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Intro to Biblical Axiology [Pt.2]
Mereology, Man, Marriage, and the Priority of the Individual
Parts & Wholes
Given that axiology and ontology are bound together via the doctrines of God’s existence and creation ex nihilo,it behooves us to take a look at the question of mereology. As the Stanford Encyclopedia of Philosophy defines it —
Mereology (from the Greek μερος, ‘part’) is the theory of parthood relations: of the relations of part to whole and the relations of part to part within a whole.
In Scripture, we are taught God is ontologically simple. As Berkhoff explains this means that he is “not composite and is not susceptible of division in any sense of the word.”God’s creation, however, is a synthetic whole comprised of parts which are either simple or complex (i.e. made up of integrally related parts). God did not only bring the heavens and earth into being from nothing, he also fashioned them.
Berkhoff writes —
In the narrative of creation, … three verbs are used, namely, bara', 'asah, and yatsar, and they are used interchangeably in Scripture, Gen. 1:26,27; 2:7. The first word is the most important. Its original meaning is to split, to cut, to divide; but in addition to this it also means to fashion, to create, and in a more derivative sense, to produce, to generate, and to regenerate.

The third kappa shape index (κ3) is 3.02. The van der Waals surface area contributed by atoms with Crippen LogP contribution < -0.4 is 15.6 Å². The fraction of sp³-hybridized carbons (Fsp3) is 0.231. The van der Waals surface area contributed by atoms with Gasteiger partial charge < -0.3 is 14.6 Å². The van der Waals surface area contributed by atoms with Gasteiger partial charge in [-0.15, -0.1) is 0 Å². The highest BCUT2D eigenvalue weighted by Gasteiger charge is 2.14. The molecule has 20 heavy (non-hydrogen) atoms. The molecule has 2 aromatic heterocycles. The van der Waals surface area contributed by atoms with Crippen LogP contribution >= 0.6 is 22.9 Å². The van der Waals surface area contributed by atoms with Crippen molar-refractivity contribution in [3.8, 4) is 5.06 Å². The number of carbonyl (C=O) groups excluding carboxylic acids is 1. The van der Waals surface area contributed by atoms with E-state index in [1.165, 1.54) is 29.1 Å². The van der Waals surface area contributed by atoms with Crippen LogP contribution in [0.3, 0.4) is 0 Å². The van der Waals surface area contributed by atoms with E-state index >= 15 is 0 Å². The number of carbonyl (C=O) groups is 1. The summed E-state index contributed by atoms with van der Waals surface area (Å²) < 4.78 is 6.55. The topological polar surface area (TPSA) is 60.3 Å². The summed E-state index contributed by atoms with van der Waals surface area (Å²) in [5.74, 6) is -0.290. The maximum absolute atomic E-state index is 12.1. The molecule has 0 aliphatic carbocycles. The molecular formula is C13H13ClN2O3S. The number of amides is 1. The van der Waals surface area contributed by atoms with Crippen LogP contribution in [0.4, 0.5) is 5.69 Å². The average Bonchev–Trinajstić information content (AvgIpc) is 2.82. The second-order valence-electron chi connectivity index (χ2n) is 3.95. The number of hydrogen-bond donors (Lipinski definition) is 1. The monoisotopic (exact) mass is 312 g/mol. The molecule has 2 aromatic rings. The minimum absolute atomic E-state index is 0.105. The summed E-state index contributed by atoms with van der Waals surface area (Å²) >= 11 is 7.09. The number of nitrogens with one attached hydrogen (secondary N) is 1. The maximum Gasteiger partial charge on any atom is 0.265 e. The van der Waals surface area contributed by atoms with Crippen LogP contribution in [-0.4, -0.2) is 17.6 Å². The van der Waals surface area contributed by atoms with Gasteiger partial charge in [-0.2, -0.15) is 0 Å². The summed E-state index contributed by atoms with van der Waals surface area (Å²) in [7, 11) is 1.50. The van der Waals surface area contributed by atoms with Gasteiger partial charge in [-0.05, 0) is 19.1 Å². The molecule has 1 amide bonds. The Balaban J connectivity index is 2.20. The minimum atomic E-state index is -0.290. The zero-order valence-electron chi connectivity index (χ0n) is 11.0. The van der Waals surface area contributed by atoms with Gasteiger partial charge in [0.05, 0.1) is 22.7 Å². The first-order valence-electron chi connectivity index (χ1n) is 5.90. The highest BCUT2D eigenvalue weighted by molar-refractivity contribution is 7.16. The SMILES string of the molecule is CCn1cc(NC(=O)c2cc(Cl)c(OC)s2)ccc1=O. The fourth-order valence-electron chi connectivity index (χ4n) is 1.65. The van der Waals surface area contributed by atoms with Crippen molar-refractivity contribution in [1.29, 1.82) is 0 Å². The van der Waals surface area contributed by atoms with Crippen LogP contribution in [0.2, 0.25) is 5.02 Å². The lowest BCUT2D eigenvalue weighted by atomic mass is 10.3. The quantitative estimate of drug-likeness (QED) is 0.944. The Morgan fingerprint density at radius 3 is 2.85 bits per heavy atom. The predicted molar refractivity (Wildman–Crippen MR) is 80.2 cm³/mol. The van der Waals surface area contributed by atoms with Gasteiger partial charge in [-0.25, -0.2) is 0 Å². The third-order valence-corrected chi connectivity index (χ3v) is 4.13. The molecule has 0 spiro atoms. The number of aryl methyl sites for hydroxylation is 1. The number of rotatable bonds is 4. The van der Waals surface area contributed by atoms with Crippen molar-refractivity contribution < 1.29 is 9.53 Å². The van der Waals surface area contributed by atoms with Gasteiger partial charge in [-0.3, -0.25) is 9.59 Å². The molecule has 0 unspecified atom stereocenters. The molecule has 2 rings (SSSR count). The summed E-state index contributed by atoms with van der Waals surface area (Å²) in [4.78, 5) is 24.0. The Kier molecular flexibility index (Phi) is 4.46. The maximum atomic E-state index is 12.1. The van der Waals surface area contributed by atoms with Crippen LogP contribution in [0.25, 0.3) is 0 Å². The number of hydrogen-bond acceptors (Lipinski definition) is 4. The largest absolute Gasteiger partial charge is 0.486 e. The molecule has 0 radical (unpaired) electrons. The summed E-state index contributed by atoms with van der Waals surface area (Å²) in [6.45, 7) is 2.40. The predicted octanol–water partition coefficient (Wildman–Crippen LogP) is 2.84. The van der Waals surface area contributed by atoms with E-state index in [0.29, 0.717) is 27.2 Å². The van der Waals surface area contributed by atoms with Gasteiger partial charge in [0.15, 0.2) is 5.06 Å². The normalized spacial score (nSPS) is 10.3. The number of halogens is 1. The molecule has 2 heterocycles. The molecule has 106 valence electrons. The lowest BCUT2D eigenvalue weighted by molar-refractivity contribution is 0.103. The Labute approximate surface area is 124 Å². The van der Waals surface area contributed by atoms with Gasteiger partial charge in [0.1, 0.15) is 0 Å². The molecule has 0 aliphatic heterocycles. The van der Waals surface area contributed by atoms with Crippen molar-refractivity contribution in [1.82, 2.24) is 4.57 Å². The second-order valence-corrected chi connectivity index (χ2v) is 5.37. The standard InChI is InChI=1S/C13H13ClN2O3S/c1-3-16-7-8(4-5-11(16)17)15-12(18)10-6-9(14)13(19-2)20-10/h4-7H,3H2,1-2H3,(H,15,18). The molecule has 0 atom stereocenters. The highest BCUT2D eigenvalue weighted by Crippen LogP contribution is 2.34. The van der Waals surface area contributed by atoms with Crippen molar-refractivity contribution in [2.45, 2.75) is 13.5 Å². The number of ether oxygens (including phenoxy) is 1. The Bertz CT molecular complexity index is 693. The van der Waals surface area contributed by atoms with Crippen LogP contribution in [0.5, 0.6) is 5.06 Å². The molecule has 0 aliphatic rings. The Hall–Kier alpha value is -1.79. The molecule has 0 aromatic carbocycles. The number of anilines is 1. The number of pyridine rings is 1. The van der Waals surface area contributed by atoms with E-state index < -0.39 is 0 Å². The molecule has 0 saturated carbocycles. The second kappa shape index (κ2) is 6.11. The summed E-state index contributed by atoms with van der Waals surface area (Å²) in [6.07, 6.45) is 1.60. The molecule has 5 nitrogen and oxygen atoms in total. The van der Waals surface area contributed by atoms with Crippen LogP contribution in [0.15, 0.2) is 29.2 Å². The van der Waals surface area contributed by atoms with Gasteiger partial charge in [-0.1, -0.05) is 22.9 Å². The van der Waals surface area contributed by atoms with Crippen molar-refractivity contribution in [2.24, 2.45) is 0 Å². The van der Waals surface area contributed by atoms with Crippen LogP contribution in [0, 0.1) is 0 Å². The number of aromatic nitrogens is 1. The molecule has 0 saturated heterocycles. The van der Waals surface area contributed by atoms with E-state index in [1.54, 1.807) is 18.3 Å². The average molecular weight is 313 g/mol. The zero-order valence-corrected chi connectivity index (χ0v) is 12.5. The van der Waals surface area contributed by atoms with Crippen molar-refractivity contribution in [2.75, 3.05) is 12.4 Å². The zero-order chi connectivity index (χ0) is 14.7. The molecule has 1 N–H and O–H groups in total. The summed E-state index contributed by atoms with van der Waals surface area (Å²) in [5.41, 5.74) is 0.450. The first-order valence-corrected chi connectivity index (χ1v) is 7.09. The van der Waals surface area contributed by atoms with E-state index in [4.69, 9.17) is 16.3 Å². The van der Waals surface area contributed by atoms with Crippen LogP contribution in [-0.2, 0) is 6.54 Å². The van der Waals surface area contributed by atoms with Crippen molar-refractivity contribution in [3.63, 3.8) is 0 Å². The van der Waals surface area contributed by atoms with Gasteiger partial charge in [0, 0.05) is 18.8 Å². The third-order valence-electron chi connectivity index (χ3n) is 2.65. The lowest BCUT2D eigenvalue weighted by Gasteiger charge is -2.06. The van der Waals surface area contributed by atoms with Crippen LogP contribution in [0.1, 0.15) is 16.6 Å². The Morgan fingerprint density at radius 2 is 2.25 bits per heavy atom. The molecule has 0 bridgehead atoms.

The word 'asah is more general, meaning to do or to make, and is therefore used in the general sense of doing, making, manufacturing, or fashioning. The word yatsar has, more distinctively, the meaning of fashioning out of pre-existent materials, and is therefore used of the potter's fashioning vessels out of clay.
God created the raw stuff of creation from nothing, speaking it into existence. He rearranged, formed, structured, fashioned the elements of creation into various complex arrangements. Scripture does not delve into this deeply, but it gives us enough information for us to affirm what we have stated so far.
Hebrews 11:3 states —
By faith we understand that the universe was created by the word of God, so that what is seen was not made out of things that are visible.
There are two words related to creation in this verse that shed some light on the way in which God created all things. The first word is translated as “created;” it is the Greek word καταρτίζω (transliterated, katartizō). καταρτίζω signifies fitting, equipping, putting in order, arranging, and adjusting.The second word is translated as “made;” it is the Greek word γίνομαι (transliterated, ginomai). γίνομαι signifies becoming-to-be or coming-into-being.